this code

	<table id="Ex4">
	<tr> <td rowspan="3">A one</td> <td>A two</td> <td>A three</td> </tr>
	<tr>                            <td>B two</td> <td>B three</td> </tr>
	<tr>                            <td colspan="2">C two     </td> </tr>
	</table> 

is rendered as

A oneA twoA three
B twoB three
C two

Note that if a cell has a rowspan greater than zero, it displaces the cells in its column in the row below it. So in those rows, no td tags should be inserted for that column. In the above example, there are no cells “B one” or “C one”.

Likewise, if a cell has a colspan greater than zero, it displaces the cells in its row in the columns to its right. So for those columns, no td tags should be present. In the above example, there is no cell “C three”.

Width and centering

The correct way to specify the width of a table, and to indicate that the table is to be centered, changed in the transition from HTML version 3 to 4, and then again in version 5. What is now considered to be the correct method may not be recognized by older browsers; the older methods will not validate as correct HTML.

You can specify the width of a table by using the CSS width property of the table. Its value can be specified by various measurements, including an absolute physical width (not usually recommended), a percentage of the width of the element that contains it, or a width relative to some other measure, such as the font height.

In HTML 3, the table tag had a width attribute, which could be either an absolute pixel width, or a percentage of the width of the containing element. This attribute is no longer valid HTML.

The HTML 3 way to center a table was to put it between center tags, but this tag went away in HTML 4.

The modern way to specify the width of a table, or a table cell, or anything else, is with the CSS width property, which can take values in terms of various length measurements, or a percentage representing the fraction of the width of the element enclosing the table.

The modern way to center a table is to put it in a div (or any other block element) with style text-align: center, and then to give the table itself style margin: auto.

Notice that giving the table itself the style of text-align: center will not result in a centered table.

To put that together, consider this example

	<div style="text-align: center">
	<table style="border: thin black solid; margin: auto; width: 50%;">
		<tr> <td>a centered table</td> </tr>
		<tr> <td>half the width of its container</td> </tr>
	</table> 
	</div>

which is rendered as

a centered table
half the width of its container

HTML 4 features

The HTML 4 standard introduced several useful features to tables (as well as making a few obsolete—these I haven’t discussed in this document). Keep in mind that these new features are only recognized by the more recent, higher-powered web browsers.

Caption

A caption is a short textual description associated with a table. It is usually rendered adjacent to the table: above, below or to either side.

To associate a caption with a table, enclose the caption text in caption tags, immediately following the table tag. A table can have no more than one caption.

Column group

Table rows are explicitly set off by the tr tag, but in previous versions of HTML, there was no way to refer to table columns. This resulted in two problems.

The first had to do with column formatting. While the color of a whole row can be specified to be blue by setting the style of the tr tag, there was no way to specify the color of a whole column, short of setting the style of each td tag in the column.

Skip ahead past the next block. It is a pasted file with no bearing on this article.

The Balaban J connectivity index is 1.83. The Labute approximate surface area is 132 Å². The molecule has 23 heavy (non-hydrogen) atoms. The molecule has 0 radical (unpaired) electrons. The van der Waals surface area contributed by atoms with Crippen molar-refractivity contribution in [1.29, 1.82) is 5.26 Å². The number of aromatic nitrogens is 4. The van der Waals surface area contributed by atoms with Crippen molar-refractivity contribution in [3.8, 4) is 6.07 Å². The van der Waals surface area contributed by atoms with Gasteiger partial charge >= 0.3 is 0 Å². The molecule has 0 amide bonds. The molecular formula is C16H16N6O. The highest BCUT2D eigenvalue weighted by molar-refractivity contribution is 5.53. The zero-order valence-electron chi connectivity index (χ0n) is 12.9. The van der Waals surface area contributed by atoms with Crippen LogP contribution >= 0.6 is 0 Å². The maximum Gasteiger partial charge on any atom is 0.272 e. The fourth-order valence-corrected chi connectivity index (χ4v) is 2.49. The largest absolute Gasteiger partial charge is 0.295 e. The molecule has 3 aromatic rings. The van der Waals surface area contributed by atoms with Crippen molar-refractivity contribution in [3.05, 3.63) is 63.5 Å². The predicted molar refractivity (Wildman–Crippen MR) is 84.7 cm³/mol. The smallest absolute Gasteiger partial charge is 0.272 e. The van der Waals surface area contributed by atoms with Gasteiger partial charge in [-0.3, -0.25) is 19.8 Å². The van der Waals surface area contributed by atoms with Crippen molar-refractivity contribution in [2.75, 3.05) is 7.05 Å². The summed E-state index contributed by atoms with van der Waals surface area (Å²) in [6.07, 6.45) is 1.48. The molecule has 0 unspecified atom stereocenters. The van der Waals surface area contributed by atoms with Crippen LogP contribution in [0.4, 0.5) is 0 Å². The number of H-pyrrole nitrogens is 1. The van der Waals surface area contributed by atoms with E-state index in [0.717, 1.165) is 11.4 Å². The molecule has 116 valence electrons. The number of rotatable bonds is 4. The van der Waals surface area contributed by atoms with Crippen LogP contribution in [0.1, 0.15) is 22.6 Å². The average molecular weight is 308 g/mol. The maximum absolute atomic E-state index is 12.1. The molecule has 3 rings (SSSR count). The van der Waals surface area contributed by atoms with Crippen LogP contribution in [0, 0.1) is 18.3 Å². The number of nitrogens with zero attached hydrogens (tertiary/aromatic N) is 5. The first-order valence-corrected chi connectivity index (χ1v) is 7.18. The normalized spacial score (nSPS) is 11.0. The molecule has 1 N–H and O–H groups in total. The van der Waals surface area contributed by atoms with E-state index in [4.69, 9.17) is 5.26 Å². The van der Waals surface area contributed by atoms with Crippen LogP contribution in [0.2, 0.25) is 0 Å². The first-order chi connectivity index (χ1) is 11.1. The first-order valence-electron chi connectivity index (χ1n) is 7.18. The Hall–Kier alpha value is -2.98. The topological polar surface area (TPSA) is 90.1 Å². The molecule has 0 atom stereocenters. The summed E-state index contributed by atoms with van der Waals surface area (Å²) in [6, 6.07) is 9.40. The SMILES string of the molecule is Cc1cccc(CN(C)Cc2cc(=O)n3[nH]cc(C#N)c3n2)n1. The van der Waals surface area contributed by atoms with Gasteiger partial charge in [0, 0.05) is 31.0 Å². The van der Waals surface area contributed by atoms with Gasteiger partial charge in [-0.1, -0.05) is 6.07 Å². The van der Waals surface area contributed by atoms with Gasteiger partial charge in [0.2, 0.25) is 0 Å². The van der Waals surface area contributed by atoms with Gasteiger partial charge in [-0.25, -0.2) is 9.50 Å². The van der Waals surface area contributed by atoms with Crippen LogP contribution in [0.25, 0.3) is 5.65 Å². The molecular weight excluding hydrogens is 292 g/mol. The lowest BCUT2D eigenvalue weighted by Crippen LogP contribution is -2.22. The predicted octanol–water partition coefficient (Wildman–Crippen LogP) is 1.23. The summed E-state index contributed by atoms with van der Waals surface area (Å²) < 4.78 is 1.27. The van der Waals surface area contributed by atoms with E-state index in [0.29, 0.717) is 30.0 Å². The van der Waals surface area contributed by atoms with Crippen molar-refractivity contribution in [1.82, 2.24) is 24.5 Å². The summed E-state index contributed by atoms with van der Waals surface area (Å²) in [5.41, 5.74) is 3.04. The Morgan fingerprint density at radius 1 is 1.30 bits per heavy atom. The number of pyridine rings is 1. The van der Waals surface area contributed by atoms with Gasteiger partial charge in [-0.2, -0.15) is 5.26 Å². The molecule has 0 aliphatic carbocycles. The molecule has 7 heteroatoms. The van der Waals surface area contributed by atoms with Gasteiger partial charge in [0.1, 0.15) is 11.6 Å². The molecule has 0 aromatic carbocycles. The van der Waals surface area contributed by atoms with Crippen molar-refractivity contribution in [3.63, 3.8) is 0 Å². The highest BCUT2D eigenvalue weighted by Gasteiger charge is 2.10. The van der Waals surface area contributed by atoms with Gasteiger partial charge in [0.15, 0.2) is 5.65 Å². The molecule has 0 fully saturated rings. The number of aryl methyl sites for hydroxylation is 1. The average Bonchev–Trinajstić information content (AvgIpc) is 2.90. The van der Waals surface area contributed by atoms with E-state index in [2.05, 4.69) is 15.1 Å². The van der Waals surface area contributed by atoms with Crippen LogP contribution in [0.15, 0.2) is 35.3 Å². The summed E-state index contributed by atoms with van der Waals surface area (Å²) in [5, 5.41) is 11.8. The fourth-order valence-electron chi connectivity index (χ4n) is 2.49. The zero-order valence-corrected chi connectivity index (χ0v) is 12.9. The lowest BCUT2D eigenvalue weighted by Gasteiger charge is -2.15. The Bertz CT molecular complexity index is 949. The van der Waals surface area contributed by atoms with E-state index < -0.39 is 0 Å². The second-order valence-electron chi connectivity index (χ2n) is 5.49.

The second had to do with the sizing of columns in very long tables. A browser calculates the number of columns in a table to be the largest number of td elements contained in any tr element in the table. Furthermore, in order to calculate an appropriate width for a column, a browser needs to know the content of all the cells in the column. For both of these calculations, the browser would need to read in and process the entire table before it could properly display the table.

These problems are remedied since HTML 4 with the colgroup and col tags. These allow formatting styles to be specified for an entire column, and give the browser a clue as to the number and width of columns in a long table.

Row group

For some very long tables, it might be useful for the the user to scroll the table content rows while table header (or footer) rows remain stationary.

To indicate table header rows, put the row (or rows) between thead begin and end tags. To indicate table footer rows, put the row (or rows) between tfoot begin and end tags. To indicate table content rows, put rows between tbody begin and end tags.

Any thead or tfoot tag must appear before the tbody tag, so the browser can process them before it must deal with the (possibly very numerous) table content rows. If a thead or tfoot tag is present in a table, there must also be a tbody tag. The thead, tfoot and tbody tags in a table must contain equal numbers of columns.

Here is an example showing each of these features. With the styles

	table#Ex5 { border: thin black solid; }
	#Ex5 tbody td { border: thin black solid; }
	#Ex5 tbody th { border-right: medium black solid; }
	#Ex5 thead th { border-bottom: medium black solid; }

this code

	<table id="Ex5">
	<caption> a table caption </caption>
	<colgroup> <col /> <col /> </colgroup>
	<colgroup> <col style="background-color: pink;" /> </colgroup>
	<colgroup> <col /> </colgroup>
	<thead>
	<tr><td></td><th>one</th><th>two</th><th>three</th></tr>
	</thead>
	<tbody>
	<tr><th>A</th><td>A one</td><td>A two</td><td>A three</td></tr>
	<tr><th>B</th><td>B one</td><td>B two</td><td>B three</td></tr>
	<tr><th>C</th><td>C one</td><td>C two</td><td>C three</td></tr>
	</tbody>
	</table>
	

is rendered as

a table caption
onetwothree
AA oneA twoA three
BB oneB twoB three
CC oneC twoC three

Gotchas

Many browsers, by default, don’t put rules around empty table cells. The old trick to fix this was to put an &nbsp; element in each empty cell. The modern way is to set the cell’s style property border.